The Legal Writer #18: Rules That Aren’t Rules
By Judge Mark P. Painter
Never end a sentence with a preposition. Never split an infinitive. Do not start a sentence with and or but. None always takes a singular verb. Never use since for because. None of these are rules. Bryan Garner calls these and other bogus rules “superstitions.”1
But many of us were told that they were rules. A few are useful guides — it is usually better not to split an infinitive or end a sentence with a preposition. Winston Churchill said of the latter, “That is a rule up with which I will not put.” The former would require “To boldly go where no one has gone before” to be “To go boldly where no one has gone before.” The recast version loses some of its punch, its novelty.
To End Or Not To End
Thou shalt not end a sentence with a preposition is not now and has never been a rule of English usage. It may have derived from Latin grammar, where prepositions could not end a sentence. But Latin is a dead language — keep it buried.
We should not twist our sentences into goofiness by avoiding sentence-ending prepositions. Should we write that is something about which it is not worth arguing rather than that is not worth arguing about? I think not. Even better sometimes is to avoid the preposition altogether — that is not worth discussing.
The problem with legal writing is not just that we shy away from ending a sentence with a preposition when it would be natural, but that we use too many prepositions.
Bryan Garner tells us that good writing uses fewer prepositions.2 We write docket of the court instead of the court’s docket. But the latter is much better, and it avoids a preposition. We write a distance of five miles instead of five miles. The former is simply redundant — an example of flabby writing. You can reduce the clutter in your writing by eliminating many prepositions.
To Split Or Not Split
An infinitive is a verb preceded by to. Splitting the infinitive means putting some words between the to and the verb. Inserting an adverb between the to and the verb sometimes makes the construction cumbersome. Counsel are directed to carefully and thoroughly research their briefs would be better as Counsel are directed to research their briefs carefully, or even better Counsel should research their briefs carefully. When there is a conjunction involved, be sure to get the infinitive in the right place: Buyers are allowed to either pick the fruit or buy it already picked should be Buyers are allowed either to pick the fruit or buy it already picked.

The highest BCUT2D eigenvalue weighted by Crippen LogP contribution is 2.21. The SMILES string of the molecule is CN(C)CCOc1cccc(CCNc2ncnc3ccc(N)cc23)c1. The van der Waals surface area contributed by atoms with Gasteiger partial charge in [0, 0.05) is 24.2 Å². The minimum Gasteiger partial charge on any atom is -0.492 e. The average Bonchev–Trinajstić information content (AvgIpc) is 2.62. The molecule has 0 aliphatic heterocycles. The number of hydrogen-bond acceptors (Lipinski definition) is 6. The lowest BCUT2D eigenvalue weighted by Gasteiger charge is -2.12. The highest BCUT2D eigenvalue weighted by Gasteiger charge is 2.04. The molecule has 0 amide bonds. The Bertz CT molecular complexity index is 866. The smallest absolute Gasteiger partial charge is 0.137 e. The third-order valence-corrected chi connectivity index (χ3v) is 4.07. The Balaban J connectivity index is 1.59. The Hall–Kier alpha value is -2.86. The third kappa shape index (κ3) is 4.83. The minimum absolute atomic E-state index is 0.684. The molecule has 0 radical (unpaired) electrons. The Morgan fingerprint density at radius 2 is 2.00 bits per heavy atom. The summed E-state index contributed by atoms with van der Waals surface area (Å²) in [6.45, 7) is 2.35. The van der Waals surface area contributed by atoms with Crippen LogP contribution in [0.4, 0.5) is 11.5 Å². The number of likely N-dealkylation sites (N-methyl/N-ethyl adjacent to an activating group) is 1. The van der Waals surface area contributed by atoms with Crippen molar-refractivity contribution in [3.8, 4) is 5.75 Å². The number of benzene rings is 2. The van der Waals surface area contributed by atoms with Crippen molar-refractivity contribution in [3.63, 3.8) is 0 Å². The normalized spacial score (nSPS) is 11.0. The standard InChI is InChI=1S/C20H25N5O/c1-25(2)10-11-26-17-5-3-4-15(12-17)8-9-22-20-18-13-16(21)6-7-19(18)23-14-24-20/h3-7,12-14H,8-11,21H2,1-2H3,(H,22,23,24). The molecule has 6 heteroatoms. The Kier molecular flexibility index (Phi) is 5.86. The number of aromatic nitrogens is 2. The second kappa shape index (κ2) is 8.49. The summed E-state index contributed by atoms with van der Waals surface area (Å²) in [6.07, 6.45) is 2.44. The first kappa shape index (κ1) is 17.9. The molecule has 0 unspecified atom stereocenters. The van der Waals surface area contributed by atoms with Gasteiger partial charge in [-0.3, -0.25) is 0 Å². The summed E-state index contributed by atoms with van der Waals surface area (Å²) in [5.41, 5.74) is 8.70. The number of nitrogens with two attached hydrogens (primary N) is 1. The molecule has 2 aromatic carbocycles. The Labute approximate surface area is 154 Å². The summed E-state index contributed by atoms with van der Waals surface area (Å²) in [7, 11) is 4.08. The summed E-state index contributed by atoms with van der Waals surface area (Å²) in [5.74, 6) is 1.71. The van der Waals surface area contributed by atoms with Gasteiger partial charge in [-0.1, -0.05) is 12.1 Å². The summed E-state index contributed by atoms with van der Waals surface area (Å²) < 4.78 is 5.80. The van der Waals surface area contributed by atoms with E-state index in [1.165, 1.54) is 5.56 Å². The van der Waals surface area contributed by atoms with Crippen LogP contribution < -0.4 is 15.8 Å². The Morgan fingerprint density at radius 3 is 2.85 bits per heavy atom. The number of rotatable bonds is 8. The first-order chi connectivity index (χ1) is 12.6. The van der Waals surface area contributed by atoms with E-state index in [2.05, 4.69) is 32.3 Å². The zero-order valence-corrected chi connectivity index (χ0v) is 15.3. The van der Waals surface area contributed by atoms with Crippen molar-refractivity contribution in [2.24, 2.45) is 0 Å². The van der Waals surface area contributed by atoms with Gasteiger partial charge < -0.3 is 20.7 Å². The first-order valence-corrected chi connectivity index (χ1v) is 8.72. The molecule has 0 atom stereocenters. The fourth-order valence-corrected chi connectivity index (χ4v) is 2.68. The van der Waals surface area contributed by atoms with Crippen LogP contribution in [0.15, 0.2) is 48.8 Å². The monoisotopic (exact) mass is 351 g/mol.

None Is Or None Are
In a recent column on the subjunctive mood, I used this example: If she were [not was] president, or If he were [not was] older, she could go to the dance, or If a wish were [not was] a horse, then a beggar would ride. None of the facts are true — she is not president, he is not older, wishes are not horses. An alert reader questioned whether I should have written none of the facts is true.
The reader had remembered her grammar teacher’s emphasizing that none is always singular. How can there be more than one of nothing? That is true when none is used in the sense of not one, rather than in its more common sense of not any. That is, if more than one fact is untrue, none takes the plural. But if we say of all the facts, none is more important than the time of day, we are emphasizing a single fact, and thus none is singular. The plural is much more common. When in doubt — and some constructions are close — use the plural, none are.
The singular tends to sound fussy.
And & But
This issue was covered in a previous article, so it just merits fleeting mention here. The most likely genesis of the stricture against beginning a sentence with and or but is that it might not be a complete sentence — in second grade we might have written I have a dog. And a cat. And a parakeet. So the teacher told us not to start a sentence with and. That was good advice to keep from writing fragments, but no one disabused us of it later, when we had learned to distinguish complete sentences from fragments. Consider yourself disabused.
Lawyers sin the most by starting sentences with however. Change it to but and your flow will greatly improve. There are many examples of the proper use of and and but — from Pound, Holmes, Jackson, Shakespeare — in my book.3
The Sense Of Since
Another bogus rule is that you should never use since when you mean because. This probably arose because (or since) someone felt that there could be confusion. Since can have a temporal meaning — since the 1900s — but it also means because, and is perfectly proper in that sense — Since we know it is raining, the game will be cancelled. There never has been a rule against this usage, but some people continue to believe that there is.
Remember, send your questions or suggestions to me at firstname.lastname@example.org.
1 Garner, Dictionary of American Usage (1998) 631.
2 Id. at 518.
3 The Legal Writer, Second Edition: 40 Rules to Improve the Art of Legal Writing (2003) 72.
Mark Painter is a judge on the Ohio First District Court of Appeals and an Adjunct Professor at the University of Cincinnati College of Law. He is the author of five books, including The Legal Writer 2nd ed.: 40 Rules for the Art of Legal Writing. The book is available at Joseph-Beth Booksellers in Cincinnati and Cleveland, The Book Loft in Columbus, the Ohio Book Store in Cincinnati, Barnes & Noble in Cincinnati (Kenwood), and from Ohio Lawyers Weekly Books at http://books.lawyersweekly.com. Judge Painter has given dozens of seminars on legal writing. Contact him at email@example.com, or through his website at www.judgepainter.org.